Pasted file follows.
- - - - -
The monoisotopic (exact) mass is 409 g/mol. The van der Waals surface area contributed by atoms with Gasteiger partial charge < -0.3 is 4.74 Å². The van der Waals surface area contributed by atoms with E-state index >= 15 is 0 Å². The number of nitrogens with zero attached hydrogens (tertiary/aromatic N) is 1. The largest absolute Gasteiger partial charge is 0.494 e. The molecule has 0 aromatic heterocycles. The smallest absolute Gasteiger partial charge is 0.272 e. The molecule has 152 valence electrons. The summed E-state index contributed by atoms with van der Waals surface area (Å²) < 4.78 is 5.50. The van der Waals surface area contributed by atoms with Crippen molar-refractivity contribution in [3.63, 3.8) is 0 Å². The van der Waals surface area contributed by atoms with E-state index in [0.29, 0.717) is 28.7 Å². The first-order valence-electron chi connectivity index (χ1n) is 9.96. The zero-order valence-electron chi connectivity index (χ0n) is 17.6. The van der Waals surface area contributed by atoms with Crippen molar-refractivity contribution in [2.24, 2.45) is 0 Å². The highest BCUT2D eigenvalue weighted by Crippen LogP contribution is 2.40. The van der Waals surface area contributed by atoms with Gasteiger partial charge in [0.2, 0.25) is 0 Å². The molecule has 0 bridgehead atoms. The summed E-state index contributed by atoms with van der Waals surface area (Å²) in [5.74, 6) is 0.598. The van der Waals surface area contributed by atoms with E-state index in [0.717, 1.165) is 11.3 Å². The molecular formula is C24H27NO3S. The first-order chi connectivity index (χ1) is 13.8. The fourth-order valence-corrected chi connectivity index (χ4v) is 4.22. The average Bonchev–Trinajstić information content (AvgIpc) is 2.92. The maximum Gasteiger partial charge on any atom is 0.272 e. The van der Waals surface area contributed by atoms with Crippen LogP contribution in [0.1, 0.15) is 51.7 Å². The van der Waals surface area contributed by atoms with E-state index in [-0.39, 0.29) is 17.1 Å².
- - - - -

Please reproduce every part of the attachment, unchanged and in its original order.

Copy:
The monoisotopic (exact) mass is 409 g/mol. The van der Waals surface area contributed by atoms with Gasteiger partial charge < -0.3 is 4.74 Å². The van der Waals surface area contributed by atoms with E-state index >= 15 is 0 Å². The number of nitrogens with zero attached hydrogens (tertiary/aromatic N) is 1. The largest absolute Gasteiger partial charge is 0.494 e. The molecule has 0 aromatic heterocycles. The smallest absolute Gasteiger partial charge is 0.272 e. The molecule has 152 valence electrons. The summed E-state index contributed by atoms with van der Waals surface area (Å²) < 4.78 is 5.50. The van der Waals surface area contributed by atoms with Crippen molar-refractivity contribution in [3.63, 3.8) is 0 Å². The van der Waals surface area contributed by atoms with E-state index in [0.29, 0.717) is 28.7 Å². The first-order valence-electron chi connectivity index (χ1n) is 9.96. The zero-order valence-electron chi connectivity index (χ0n) is 17.6. The van der Waals surface area contributed by atoms with Crippen molar-refractivity contribution in [2.24, 2.45) is 0 Å². The highest BCUT2D eigenvalue weighted by Crippen LogP contribution is 2.40. The van der Waals surface area contributed by atoms with Gasteiger partial charge in [0.2, 0.25) is 0 Å². The molecule has 0 bridgehead atoms. The summed E-state index contributed by atoms with van der Waals surface area (Å²) in [5.74, 6) is 0.598. The van der Waals surface area contributed by atoms with E-state index in [0.717, 1.165) is 11.3 Å². The molecular formula is C24H27NO3S. The first-order chi connectivity index (χ1) is 13.8. The fourth-order valence-corrected chi connectivity index (χ4v) is 4.22. The average Bonchev–Trinajstić information content (AvgIpc) is 2.92. The maximum Gasteiger partial charge on any atom is 0.272 e. The van der Waals surface area contributed by atoms with Crippen LogP contribution in [0.1, 0.15) is 51.7 Å². The van der Waals surface area contributed by atoms with E-state index in [-0.39, 0.29) is 17.1 Å².